When word broke that filmmaker David Ayer was attached to direct Will Smith and Joel Edgerton in a supernatural cop flick called Bright, based on a spec script by Max Landis, most assumed the project would end up at a major studio. This thing had “blockbuster” written all over it, and given Ayer’s relationship with Warner Bros. having just helmed their DC supervillain pic Suicide Squad (also with Smith), WB seemed like the perfect fit. But in a move that took everyone by surprise, the project landed at Netflix for a whopping $90 million all-in, potentially serving as a sign of things to come.
It used to be a project with this kind of clout and buzz would spark at bidding war at the major studios, but the streaming service Netflix has solidified itself as a major player that can run with the “big dogs” so to speak, and nabbing Bright was a huge coup. Not just in the business of making mid-budget comedies with Adam Sandler, Netflix wants to—and can—make blockbusters. But for a filmmaker like Ayer, a proponent of shooting on film, what makes Netflix an attractive home with no guarantee of a theatrical release? Speaking with Deadline, the Bright director and co-writer said it all came down to creative freedom:
“I can’t even speak to any theatrical release plans for this, I don’t even know if that’s going to happen and it wasn’t my priority. I was after the creative freedom, the ability to make really hard R rated movies with vision and voice, and see them play in the on-demand world. You do that as a theatrical release, and you’d better hit a bulls eye, some cultural zeitgeist. Otherwise it’s a gamble for studios; it’s easier for them to justify $200M budgets for tent poles than $40M to $90M for the movies I like to make.”
Indeed, Netflix has much more room to push boundaries without concern for box office receipts or alienating part of an audience with an R-rating, so Ayer can make the movie he wants to make at a sizeable budget without having to compromise with a major studio. Moreover, Ayer sees Netflix as a sign of the future, and by making Bright with the streaming service, he has the opportunity to be in on the ground floor:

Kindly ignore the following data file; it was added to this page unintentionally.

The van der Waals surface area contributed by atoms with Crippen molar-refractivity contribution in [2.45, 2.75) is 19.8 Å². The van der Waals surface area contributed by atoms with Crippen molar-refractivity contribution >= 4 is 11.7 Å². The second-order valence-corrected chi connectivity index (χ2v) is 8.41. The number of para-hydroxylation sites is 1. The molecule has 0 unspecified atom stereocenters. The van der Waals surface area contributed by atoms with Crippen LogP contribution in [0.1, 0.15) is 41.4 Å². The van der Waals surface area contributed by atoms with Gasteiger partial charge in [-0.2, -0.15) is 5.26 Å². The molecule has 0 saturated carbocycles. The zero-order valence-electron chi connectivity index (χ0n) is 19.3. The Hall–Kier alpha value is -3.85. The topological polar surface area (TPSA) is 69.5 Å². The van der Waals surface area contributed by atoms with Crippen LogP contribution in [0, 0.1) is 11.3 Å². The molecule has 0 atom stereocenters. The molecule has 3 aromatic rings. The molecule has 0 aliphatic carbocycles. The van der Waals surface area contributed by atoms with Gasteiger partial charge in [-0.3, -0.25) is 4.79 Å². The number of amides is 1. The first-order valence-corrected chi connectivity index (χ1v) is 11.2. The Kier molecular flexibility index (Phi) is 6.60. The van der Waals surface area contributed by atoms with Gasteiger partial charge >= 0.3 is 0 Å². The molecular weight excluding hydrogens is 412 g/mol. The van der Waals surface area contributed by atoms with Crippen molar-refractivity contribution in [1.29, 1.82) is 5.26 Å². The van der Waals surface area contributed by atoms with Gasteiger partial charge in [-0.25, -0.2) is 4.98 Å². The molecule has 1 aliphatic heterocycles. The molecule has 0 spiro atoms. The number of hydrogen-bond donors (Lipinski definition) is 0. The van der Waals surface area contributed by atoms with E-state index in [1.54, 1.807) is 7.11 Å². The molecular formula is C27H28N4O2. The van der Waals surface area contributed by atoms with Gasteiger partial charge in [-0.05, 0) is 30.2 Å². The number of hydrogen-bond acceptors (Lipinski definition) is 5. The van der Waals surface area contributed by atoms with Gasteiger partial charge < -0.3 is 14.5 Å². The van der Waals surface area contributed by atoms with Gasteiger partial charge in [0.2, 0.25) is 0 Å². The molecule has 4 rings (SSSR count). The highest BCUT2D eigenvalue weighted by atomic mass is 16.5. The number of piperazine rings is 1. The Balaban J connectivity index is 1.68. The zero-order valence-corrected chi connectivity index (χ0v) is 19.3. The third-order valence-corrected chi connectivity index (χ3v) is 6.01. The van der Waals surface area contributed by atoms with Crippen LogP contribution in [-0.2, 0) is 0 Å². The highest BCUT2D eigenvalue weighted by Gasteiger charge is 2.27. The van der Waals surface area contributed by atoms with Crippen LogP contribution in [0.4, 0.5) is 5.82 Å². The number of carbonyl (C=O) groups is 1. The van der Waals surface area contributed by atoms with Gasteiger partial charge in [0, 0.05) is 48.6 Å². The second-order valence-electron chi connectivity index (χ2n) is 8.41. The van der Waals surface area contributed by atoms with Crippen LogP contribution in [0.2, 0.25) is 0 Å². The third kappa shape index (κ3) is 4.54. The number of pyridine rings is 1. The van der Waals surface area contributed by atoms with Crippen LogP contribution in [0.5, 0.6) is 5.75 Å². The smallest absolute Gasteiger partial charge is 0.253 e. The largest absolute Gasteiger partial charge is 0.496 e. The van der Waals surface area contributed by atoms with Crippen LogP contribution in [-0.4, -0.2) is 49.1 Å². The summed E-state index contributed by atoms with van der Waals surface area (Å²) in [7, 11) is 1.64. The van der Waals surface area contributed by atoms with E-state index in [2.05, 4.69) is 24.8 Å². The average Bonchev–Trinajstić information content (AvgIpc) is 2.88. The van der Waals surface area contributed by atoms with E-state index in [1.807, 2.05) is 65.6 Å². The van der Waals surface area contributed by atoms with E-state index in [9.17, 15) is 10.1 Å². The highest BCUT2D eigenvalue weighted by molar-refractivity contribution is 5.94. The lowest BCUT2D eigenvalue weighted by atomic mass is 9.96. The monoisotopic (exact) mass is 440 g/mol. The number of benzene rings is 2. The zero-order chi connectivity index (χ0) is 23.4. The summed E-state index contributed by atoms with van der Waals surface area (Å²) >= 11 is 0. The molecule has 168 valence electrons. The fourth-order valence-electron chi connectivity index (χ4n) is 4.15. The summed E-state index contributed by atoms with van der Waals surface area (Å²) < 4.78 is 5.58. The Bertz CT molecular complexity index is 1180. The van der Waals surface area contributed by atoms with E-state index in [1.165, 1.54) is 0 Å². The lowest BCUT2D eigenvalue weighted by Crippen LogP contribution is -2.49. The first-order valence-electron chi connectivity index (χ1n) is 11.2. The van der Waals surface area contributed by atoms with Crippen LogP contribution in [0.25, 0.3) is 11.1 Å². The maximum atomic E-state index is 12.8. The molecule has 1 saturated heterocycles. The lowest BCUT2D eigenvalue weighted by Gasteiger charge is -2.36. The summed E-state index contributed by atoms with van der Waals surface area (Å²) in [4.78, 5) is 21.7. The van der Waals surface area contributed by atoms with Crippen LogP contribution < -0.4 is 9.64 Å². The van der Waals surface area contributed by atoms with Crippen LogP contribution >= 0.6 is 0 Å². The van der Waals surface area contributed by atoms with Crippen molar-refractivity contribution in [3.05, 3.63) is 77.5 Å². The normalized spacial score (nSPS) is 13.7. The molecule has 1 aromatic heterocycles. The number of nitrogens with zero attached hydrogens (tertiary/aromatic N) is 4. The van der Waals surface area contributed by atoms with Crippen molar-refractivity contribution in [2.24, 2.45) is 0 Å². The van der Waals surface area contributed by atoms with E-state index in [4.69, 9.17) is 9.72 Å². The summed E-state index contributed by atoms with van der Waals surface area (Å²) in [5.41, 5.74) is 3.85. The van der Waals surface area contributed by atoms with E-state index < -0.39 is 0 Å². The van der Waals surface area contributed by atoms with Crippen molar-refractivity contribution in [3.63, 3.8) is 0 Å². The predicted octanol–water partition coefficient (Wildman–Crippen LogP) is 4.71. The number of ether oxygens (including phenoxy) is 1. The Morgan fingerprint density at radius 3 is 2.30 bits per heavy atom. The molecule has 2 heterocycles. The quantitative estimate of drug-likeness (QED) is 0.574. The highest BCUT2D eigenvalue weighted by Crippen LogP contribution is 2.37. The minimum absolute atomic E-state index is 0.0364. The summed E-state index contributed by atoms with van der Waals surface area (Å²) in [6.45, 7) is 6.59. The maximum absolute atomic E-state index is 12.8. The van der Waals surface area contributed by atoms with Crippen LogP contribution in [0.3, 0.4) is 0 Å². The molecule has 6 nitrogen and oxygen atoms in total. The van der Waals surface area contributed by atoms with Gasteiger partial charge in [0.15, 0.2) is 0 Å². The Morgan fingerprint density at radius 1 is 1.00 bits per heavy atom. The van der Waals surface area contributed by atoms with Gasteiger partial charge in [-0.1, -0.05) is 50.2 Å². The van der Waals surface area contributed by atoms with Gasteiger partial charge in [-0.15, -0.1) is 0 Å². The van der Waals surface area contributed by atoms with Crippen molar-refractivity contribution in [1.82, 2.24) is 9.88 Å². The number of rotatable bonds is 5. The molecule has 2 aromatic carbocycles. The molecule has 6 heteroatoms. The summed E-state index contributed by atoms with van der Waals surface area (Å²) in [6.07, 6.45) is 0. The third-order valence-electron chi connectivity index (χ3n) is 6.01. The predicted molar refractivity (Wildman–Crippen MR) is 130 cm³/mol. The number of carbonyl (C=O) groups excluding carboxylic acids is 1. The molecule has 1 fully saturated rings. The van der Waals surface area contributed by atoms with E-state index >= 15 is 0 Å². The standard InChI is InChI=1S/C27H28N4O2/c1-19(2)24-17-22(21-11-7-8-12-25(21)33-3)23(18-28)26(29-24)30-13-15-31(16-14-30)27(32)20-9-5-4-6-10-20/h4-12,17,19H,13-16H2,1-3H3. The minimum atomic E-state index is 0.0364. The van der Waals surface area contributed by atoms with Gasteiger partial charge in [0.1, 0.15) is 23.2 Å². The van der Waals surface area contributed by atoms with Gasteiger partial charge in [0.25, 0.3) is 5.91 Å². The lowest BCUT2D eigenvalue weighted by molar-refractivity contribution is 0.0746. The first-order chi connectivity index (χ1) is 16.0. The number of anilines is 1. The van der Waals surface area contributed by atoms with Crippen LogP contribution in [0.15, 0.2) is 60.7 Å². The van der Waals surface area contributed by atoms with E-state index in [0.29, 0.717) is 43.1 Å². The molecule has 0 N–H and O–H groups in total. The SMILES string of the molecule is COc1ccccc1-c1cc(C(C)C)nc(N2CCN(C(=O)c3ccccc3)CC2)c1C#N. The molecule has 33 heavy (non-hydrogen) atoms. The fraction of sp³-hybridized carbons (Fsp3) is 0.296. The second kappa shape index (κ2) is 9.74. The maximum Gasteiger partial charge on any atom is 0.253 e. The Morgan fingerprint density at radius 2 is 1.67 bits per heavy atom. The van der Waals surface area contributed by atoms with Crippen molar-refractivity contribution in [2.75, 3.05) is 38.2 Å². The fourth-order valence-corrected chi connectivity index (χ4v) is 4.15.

“Netflix is this disruptive company that is at the forefront of how the business is evolving. Sitting in the cockpit as director and looking over the horizon, you see changes happening daily. That includes Screening Room. Netflix is deeply biting into cable viewership and it’s clearly the future of the entertainment industry, which is on-demand and portable devices. To bring a flagship project into that world and have the opportunity to be the tip of the spear, I felt like we were given a hunting license to be truly creative, and to do what I love.
The Fury filmmaker reiterated that these mid-range films are his bread and butter and seeing as how major studios aren’t making them anymore, he sees places like Netflix as a way to bring that type of filmmaking back. That’s not to say he’s done with studio filmmaking altogether—Warner Bros. is reportedly keen on bringing Ayer back for Suicide Squad 2 but the filmmaker wanted to do something different (see: Bright) first—but when he’s not in the mood to helm an awards film or a massive tentpole, Ayer sees Netflix and the like as places where he can get other kinds of films done without a tremendous amount of compromise.
Although I love the theatrical experience, it’s hard to argue with much of what Ayer says here. I suppose if studios aren’t going to be making these kinds of movies anymore, it’s nice to know they have a home and won’t suffer from being noted to death. And with a project as intriguing as Bright, success on Netflix with or without a theatrical component seems assured.